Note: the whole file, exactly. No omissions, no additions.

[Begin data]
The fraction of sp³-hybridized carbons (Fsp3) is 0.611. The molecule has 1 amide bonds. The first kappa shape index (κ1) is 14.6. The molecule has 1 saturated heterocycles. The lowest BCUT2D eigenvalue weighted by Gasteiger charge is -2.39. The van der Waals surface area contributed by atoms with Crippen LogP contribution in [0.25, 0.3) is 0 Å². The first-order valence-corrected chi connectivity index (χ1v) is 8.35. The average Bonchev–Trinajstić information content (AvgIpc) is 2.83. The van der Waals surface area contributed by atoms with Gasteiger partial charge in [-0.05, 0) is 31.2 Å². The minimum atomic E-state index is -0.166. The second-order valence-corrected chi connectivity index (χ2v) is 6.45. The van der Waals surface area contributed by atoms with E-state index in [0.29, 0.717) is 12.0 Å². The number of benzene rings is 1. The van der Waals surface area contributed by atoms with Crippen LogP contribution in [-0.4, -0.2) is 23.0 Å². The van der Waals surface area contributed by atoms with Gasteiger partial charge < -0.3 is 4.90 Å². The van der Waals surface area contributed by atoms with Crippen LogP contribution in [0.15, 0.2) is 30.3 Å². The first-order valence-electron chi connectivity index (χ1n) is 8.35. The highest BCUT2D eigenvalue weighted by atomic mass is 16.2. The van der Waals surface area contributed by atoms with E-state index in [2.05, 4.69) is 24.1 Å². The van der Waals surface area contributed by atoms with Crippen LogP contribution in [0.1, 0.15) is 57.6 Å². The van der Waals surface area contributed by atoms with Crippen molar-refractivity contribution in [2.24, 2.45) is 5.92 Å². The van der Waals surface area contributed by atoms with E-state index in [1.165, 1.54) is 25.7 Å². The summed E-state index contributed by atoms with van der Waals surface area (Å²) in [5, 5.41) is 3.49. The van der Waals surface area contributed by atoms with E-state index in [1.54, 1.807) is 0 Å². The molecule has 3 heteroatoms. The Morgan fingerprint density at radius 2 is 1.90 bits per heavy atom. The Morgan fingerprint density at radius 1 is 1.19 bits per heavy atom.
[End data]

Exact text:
The fraction of sp³-hybridized carbons (Fsp3) is 0.611. The molecule has 1 amide bonds. The first kappa shape index (κ1) is 14.6. The molecule has 1 saturated heterocycles. The lowest BCUT2D eigenvalue weighted by Gasteiger charge is -2.39. The van der Waals surface area contributed by atoms with Crippen LogP contribution in [0.25, 0.3) is 0 Å². The first-order valence-corrected chi connectivity index (χ1v) is 8.35. The average Bonchev–Trinajstić information content (AvgIpc) is 2.83. The van der Waals surface area contributed by atoms with Gasteiger partial charge in [-0.05, 0) is 31.2 Å². The minimum atomic E-state index is -0.166. The second-order valence-corrected chi connectivity index (χ2v) is 6.45. The van der Waals surface area contributed by atoms with E-state index in [0.29, 0.717) is 12.0 Å². The number of benzene rings is 1. The van der Waals surface area contributed by atoms with Crippen LogP contribution in [-0.4, -0.2) is 23.0 Å². The van der Waals surface area contributed by atoms with Gasteiger partial charge < -0.3 is 4.90 Å². The van der Waals surface area contributed by atoms with Crippen LogP contribution in [0.15, 0.2) is 30.3 Å². The first-order valence-electron chi connectivity index (χ1n) is 8.35. The highest BCUT2D eigenvalue weighted by atomic mass is 16.2. The van der Waals surface area contributed by atoms with E-state index in [2.05, 4.69) is 24.1 Å². The van der Waals surface area contributed by atoms with Crippen LogP contribution in [0.1, 0.15) is 57.6 Å². The van der Waals surface area contributed by atoms with Crippen molar-refractivity contribution in [2.24, 2.45) is 5.92 Å². The van der Waals surface area contributed by atoms with E-state index in [1.165, 1.54) is 25.7 Å². The summed E-state index contributed by atoms with van der Waals surface area (Å²) in [5, 5.41) is 3.49. The van der Waals surface area contributed by atoms with E-state index in [1.54, 1.807) is 0 Å². The molecule has 3 heteroatoms. The Morgan fingerprint density at radius 2 is 1.90 bits per heavy atom. The Morgan fingerprint density at radius 1 is 1.19 bits per heavy atom.